Why be an Exchange Student
The Exchange Programs
Long Term Exchange Program
Short Term Exchange Program
Rotary and ESSEX
What is Rotary and ESSEX
For Teachers & Schools
For Host Families
Prospective Rotary Clubs
For the ESSEX Inbound
For the ESSEX Outbound
Host Family Sign up
Volunteer Sign up
YEO Web Portal
Guarantee Form F & Hosting Form
Certification and/or Process
US Department of State
Tzell Travel Agency
CISI - BOLDUC Insurance
ESSEX Executive Board
Click the following to view Franz Strasser, former German exchange student, journey back to his USA exchange town and family.
Former Germany Exchange student shares a recent visit to his American Host Family....
"In 2001-2002, I spent a year in Mayo, Florida as an exchange student at Lafayette High School. Now, eight years later, I travel back to that small town to visit the people and places that gave me my first impressions of America."
Hosting a Youth Exchange student from another country is a challenge—and an opportunity. Involvement with an exchange student challenges a host family to become familiar with another culture, while providing the opportunity to share a student's hopes and ambitions. These challenges and opportunities promise to enrich the lives of every member of your family.
Because Rotary exchanges with more countries than any other exchange organization, you could have a student from one of 163 countries living in your home. Not only will you provide an unforgettable service to a student from abroad, but you also will educate your family about the world around them.
Host family responsibilities
As a Rotary Youth Exchange host family, it is your responsibility to provide room and board for your exchange student. You are also expected to exercise general parental supervision over the student just as you would your own children, and involve him or her in daily household chores and activities.
However, most host families' involvement with their student does not stop at room and board. The families often share their native background while also learning about their visitors' culture. This does not mean that you have to arrange elaborate entertainment, but simply make the student a part of your family. Give him or her the opportunity to share in the same aspects of your family life that most teenage students experience in your culture.
Other suggested host family responsibilities include:
* meeting your exchange student on arrival in your country and making the student feel at home as part of the family;
* helping the student master the language;
* involving the student in obligations similar to those established for your own family members;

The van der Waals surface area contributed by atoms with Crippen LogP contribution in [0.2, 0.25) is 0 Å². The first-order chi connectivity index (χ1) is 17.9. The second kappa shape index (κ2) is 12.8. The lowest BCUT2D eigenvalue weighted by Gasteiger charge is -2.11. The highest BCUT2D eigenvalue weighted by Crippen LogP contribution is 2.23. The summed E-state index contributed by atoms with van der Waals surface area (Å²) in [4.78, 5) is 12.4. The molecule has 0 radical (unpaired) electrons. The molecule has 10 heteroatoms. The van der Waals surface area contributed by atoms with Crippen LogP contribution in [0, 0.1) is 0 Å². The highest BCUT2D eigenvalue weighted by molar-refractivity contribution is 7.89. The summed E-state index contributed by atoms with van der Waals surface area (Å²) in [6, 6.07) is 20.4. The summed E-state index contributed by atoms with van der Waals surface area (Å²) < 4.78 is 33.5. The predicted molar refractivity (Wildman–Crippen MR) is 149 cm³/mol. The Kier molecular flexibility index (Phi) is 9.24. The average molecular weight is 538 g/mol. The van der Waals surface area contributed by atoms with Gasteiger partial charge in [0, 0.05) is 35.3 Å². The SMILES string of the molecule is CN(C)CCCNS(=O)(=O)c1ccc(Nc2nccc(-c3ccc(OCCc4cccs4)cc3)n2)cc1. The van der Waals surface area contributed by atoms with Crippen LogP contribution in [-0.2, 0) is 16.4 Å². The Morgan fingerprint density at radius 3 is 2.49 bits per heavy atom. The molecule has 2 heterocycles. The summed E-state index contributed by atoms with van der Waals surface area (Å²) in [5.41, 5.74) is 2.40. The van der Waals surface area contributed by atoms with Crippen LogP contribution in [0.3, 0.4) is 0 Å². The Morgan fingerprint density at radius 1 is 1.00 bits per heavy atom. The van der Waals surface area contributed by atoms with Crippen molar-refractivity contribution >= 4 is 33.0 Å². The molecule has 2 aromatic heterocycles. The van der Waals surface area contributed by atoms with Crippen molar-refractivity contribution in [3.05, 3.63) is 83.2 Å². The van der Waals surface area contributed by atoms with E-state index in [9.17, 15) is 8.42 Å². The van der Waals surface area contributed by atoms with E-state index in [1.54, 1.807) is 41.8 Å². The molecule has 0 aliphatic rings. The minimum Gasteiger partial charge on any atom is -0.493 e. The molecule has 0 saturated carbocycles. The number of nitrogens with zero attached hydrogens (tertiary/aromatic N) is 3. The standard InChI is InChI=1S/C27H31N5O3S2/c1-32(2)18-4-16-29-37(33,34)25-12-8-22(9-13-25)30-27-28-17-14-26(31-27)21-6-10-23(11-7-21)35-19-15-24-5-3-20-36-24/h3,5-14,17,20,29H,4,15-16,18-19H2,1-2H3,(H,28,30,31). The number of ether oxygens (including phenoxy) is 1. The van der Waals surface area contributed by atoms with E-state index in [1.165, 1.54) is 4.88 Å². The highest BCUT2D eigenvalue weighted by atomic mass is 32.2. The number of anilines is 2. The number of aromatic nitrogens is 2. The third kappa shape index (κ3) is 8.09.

* helping the student meet Rotary obligations, which usually include attending Rotary functions, including club and/or district meetings;
* seeing that the student meets other young people;
* providing a safe environment for the student and ensuring the student's safety;
* being tolerant of differences and willing to change your own ideas.
Rotarians work to take care of the logistics of the exchange. As all Youth Exchanges are carried out at the local level, the local Rotary club and district will arrange school enrollment, tuition and other educational matters with the local secondary school (for long-term exchanges). All program volunteers are devoted to the safety of the students, and the host club and district maintain policies and procedures to protect the students. Local Rotarians also introduce the student to the other club members and organize some social and cultural functions for the student to attend.
For long-term exchanges, the hosting club or district appoints a Rotarian counselor and arranges a monthly allowance for the student. The Rotarian counselor maintains contact with the host family and the student throughout the exchange.
While Rotary International offers support to local Rotary Youth Exchange programs through publications and suggested guidelines, Rotary districts and clubs run their programs independently of Rotary International. Therefore, each club or district program has its own specific rules for youth exchange participants to follow.
||Books for host parents
Host Family Survival Kit: A Guide for American Host Families, by Nancy King and Ken Huff,
Published by Intercultural Press, June 1997, ASIN: 0933662521.
This book, which is based on case studies, is a good primer to help "expecting" host parents to prepare for a student exchange program. It discusses cultural differences and perspectives, culture shock (and how you can help), what to expect, how to deal with the development of your relationship with your exchange student, helping your exchange student adjust to life in a foreign land, setting up ground rules, money issues, working with special needs students, and interfacing with hosting organizations. It also includes good advice on dealing with common issues and problems.